The tour also found time to stop at the Italian chapel. This was a beautiful little Catholic church built by Italian prisoners of war during the 1940s.

Italian church
Italian church
Italian church
Inside the church

I travelled on a lot of trains during my trip. As well as taking the train to the west coast and going on to Skye, I had a ride on the Strathspey steam railway. It stopped at the station which was used on the BBC drama Monarch of the Glen.

Aviemore Station
Aviemore Station
Strathspey Railway
Strathspey Railway
Inside the train
Inside the train
Boat of Garten Station
Boat of Garten Station
Boat of Garten Station
Boat of Garten Station
‘Glenbogle’ aka Broomhill Station
Steam train
Steam train
Beautiful view of the countryside
Train at Aviemore
Back at Aviemore

The same day, I also went up the Cairngorm Mountain on the furnicular railway. It was freezing on the top, but there were some spectacular views.

Cairngorm Mountain
At the foot of Cairngorm Mountain
Cairngorm Mountain
Looking around
Furnicular railway
Furnicular railway
Furnicular railway
Getting on the railway
Furnicular railway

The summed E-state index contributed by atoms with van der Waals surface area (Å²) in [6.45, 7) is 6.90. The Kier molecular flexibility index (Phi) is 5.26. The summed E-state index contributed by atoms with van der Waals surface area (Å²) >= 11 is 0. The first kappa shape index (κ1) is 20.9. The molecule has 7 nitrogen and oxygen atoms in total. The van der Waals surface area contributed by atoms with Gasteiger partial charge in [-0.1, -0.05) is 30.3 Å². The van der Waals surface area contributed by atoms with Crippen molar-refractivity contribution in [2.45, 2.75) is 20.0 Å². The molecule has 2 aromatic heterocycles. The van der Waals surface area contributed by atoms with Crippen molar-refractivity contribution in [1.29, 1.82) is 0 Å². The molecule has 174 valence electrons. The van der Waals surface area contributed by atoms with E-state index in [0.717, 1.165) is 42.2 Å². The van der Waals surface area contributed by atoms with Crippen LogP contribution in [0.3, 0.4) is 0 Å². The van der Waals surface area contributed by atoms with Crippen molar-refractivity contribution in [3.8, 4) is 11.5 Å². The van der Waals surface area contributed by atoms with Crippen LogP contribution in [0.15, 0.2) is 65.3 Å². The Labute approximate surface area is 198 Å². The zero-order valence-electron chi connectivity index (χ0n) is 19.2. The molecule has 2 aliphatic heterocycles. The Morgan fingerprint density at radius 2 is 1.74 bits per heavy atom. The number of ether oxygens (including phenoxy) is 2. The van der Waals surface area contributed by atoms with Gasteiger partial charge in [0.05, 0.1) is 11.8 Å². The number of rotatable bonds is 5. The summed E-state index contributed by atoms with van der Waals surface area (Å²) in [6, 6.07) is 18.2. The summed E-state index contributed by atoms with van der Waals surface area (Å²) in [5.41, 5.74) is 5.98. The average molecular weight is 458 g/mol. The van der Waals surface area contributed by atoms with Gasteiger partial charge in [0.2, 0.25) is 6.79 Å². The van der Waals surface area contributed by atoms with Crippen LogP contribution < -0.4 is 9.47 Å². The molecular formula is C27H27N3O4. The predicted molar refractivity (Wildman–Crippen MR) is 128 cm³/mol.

Lovely view
Cairngorm Mountain
Stunning views
Cairngorm Mountain
Amazing view going down

I also went to Dundee for the day. It took about three hours on the train, but I was dying to go for two reasons. Firstly, because it was the hometown of William McGonagall. I saw the Tay Bridge (Mark 2) with my own eyes – it was so long and the river so wide that it really brought home just how terrifying it must have been for the passengers who died when it collapsed.

The second reason was to visit Discovery Point, where Captain Scott’s Antarctic exploration ship RSS Discovery is kept. I’m really interested in Antarctica and especially the ‘heroic age’ of exploration. I loved the museum – the ship itself has been sympathetically restored and the exhibitions inside the building have been really well thought out.